• Thanks once again.

              Liked by 1 person

            • You are most welcome. Thanks for hangin’ in to get it done.
              xx,
              mgh

              Like

            • Welcome Madelyn.

              Liked by 1 person

            • I knew you could do it, Kamal! Technology is a bit of a headache sometimes, but we eventually figure out how to do what we want to do (until they change it again – lol!)
              xx
              mgh

              Like

            • Yes absolutely thanks to u I could do it.

              Liked by 1 person

            • And now that you’ve done it once you know how. How cool is THAT?
              xx,
              mgh

              Liked by 1 person

            • Yes absolutely a cake walk, Madelyn.

              Liked by 1 person

            • Yay! So good to hear, Kamal.
              xx,
              mgh

              Liked by 1 person

            • Yes

              Liked by 1 person

            • jwebster2 says:

              glad you managed to master the technology boundlessblessingsblog 🙂 Welcome aboard
              I hope you continue to enjoy Tallis and my other writings

              Liked by 2 people

            • Kamal will be happy to see your comment, Jim – especially since she will now be following you from India.
              xx,
              mgh

              Liked by 1 person

            • jwebster2 says:

              One of the posts in the tour will actually be made from a blog in India 🙂
              It’s a small but somewhat fantastic world

              Liked by 1 person

            • Oh that will be perfect for Kamal – I am just about going to bed as she starts her day, so she’ll be happy to have one of these in her time zone.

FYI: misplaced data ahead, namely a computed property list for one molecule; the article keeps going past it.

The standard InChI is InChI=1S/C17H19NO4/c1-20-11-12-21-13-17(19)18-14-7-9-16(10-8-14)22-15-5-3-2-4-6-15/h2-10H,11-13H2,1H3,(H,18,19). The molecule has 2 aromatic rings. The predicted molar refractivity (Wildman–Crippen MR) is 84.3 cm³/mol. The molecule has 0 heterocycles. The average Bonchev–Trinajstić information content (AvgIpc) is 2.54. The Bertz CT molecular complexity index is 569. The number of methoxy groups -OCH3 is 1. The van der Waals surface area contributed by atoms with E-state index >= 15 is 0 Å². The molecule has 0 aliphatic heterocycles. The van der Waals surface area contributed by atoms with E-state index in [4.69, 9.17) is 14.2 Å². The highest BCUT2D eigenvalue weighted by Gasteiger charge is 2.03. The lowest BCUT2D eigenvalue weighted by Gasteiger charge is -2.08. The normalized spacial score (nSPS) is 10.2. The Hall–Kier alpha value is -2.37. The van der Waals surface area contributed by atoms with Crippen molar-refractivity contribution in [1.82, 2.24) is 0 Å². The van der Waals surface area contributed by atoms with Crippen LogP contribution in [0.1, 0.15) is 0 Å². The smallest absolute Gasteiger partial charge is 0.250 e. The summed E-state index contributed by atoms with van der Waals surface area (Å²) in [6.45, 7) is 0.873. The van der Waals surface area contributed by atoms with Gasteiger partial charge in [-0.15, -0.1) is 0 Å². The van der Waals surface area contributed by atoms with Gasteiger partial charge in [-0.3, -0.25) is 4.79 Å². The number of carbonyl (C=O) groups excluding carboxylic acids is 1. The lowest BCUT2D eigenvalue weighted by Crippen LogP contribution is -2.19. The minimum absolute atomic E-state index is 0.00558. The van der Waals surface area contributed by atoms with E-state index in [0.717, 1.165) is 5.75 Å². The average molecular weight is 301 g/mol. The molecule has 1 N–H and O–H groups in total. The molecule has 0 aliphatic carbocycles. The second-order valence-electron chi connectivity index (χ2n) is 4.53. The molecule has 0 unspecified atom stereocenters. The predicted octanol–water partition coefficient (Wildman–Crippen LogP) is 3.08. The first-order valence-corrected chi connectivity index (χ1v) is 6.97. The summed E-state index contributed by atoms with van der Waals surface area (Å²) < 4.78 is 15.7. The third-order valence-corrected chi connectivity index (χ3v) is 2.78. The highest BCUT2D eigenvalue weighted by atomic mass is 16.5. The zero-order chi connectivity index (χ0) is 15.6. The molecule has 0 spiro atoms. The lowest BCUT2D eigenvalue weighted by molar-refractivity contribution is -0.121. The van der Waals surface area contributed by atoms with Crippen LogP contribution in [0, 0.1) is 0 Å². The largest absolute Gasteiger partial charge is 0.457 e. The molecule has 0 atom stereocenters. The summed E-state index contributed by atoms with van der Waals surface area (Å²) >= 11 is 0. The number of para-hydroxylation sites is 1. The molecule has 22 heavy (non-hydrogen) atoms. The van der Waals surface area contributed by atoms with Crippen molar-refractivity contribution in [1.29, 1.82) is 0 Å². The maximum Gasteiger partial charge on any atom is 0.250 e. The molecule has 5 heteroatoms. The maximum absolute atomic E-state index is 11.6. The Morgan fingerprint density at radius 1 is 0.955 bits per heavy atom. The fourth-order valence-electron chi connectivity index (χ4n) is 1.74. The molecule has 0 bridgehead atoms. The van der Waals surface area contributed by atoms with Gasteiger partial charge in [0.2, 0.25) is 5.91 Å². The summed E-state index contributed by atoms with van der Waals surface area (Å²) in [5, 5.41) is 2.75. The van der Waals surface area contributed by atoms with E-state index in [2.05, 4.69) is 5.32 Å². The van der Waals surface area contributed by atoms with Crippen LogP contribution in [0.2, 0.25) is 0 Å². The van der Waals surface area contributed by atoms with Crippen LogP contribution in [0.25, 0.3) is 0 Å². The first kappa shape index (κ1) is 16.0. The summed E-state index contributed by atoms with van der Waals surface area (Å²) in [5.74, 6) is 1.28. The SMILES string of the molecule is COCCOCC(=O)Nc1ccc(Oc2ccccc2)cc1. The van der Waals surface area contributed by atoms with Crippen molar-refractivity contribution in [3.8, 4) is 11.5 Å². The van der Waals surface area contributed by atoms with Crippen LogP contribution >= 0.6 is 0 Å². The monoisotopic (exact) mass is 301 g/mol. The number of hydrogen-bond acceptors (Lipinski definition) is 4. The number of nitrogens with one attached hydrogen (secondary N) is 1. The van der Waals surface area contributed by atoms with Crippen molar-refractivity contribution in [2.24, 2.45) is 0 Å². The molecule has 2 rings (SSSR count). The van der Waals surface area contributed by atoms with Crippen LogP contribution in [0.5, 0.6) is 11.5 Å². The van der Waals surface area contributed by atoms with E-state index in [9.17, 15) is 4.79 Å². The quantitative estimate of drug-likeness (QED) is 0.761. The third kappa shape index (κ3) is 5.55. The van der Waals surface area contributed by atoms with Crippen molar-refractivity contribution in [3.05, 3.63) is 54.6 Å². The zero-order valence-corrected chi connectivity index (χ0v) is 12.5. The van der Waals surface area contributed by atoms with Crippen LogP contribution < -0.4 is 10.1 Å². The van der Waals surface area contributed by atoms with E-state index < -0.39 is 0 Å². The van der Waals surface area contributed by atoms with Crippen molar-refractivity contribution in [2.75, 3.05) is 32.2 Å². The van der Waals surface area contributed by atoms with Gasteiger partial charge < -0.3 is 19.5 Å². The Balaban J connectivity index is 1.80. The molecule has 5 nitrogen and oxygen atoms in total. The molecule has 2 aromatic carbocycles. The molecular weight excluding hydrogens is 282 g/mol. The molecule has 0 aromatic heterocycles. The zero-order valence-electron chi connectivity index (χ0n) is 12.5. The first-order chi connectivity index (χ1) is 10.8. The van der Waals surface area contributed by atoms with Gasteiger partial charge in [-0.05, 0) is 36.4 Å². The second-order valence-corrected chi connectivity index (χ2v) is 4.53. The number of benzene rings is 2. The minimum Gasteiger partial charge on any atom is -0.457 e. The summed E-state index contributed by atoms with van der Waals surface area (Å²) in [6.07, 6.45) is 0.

xx,
              mgh

              Liked by 1 person

            • Thanks so much and yes will definitely continue reading your stories they are wonderful.

              Liked by 2 people

            • I’m thrilled you saw Jim’s comment, Kamal – and I know you’ll enjoy visiting his blog. This is a lovely compliment that I know he appreciates.
              xx,
              mgh

              Liked by 1 person

            • Thanks Madelyn and for sure will do so. He writes so beautifully and interesting. Loved reading the post that you had put up in your blog.

              Liked by 1 person

            • Thank you so much, Kamal. I can take no credit, of course, so I’m free to say that I loved it too.
              xx,
              mgh

              Liked by 1 person

            • True Madelyn.

              Liked by 1 person

      • jwebster2 says:

        trust me , he is 😉

        Liked by 1 person

        • 🙂 Somebody once told me to never trust a man who says, “trust me.” Any truth to that? lol Thanks for ringing in again, Jim.
          xx,
          mgh

          Liked by 1 person

          • jwebster2 says:

            That probably comes into the ‘three great lies’ category of wisdom 🙂

            If you don’t know them, the three great lies are

            The cheque is in the post
            I’m from the government and I’ve come to help you
            Of course I’ll still love and respect you in the morning

            😉

            Liked by 1 person

            • VERY funny! I’ll add a fourth, “I’ll call you.” 🙂
              xx,
              mgh

              Liked by 1 person